Embryology History - Arthur Hertig
|Embryology - 15 Aug 2020 Expand to Translate|
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|contributors to the site. The good news is Embryology will remain online and I will continue my association with UNSW Australia. I look forward to updating and including the many exciting new discoveries in Embryology!|
Prof Arthur Tremain Hertig (1904-1990) graduated from the University of Minnesota in 1928 and received his M.D. degree from Harvard University in 1930. He was been assistant professor of pathology at the Harvard Medical School since 1941. He is pathologist to the Boston Lying-in Hospital and to the Free Hospital for Women in Brookline. He was professor of pathology at Harvard Medical School and chairman of the school's Department of Pathology (1952 to 1968). A pathologist and researcher on human embryology. He also contributed to the development by others of the contraceptive pill and in vitro fertilization.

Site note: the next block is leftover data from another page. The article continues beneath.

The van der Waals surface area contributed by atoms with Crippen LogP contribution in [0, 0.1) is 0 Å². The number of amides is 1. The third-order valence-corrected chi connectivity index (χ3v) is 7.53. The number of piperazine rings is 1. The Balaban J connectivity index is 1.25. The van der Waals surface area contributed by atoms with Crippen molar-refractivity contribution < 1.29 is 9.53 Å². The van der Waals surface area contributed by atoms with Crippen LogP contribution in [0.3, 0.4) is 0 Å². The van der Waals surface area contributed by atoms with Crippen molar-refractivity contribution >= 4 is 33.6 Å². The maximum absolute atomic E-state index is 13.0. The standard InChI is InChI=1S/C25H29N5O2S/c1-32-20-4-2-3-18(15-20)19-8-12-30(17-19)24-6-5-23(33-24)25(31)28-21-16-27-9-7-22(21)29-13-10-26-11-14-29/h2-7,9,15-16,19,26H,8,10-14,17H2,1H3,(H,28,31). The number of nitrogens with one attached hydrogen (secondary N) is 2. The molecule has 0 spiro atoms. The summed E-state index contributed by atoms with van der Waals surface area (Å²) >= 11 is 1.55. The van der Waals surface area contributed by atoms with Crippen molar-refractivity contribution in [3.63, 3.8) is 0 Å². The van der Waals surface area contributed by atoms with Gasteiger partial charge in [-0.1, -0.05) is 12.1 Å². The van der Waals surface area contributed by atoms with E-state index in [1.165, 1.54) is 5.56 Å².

|Embryologists: William Hunter | Wilhelm Roux | Caspar Wolff | Wilhelm His | Oscar Hertwig | Julius Kollmann | Hans Spemann | Francis Balfour | Charles Minot | Ambrosius Hubrecht | Charles Bardeen | Franz Keibel | Franklin Mall | Florence Sabin | George Streeter | George Corner | James Hill | Jan Florian | Thomas Bryce | Thomas Morgan | Ernest Frazer | Francisco Orts-Llorca | José Doménech Mateu | Frederic Lewis | Arthur Meyer | Robert Meyer | Erich Blechschmidt | Klaus Hinrichsen | Hideo Nishimura | Arthur Hertig | John Rock | Viktor Hamburger | Mary Lyon | Nicole Le Douarin | Robert Winston | Fabiola Müller | Ronan O'Rahilly | Robert Edwards | John Gurdon | Shinya Yamanaka | Embryology History | Category:People|
Arthur Hertig teaching an anatomy class at Harvard Medical School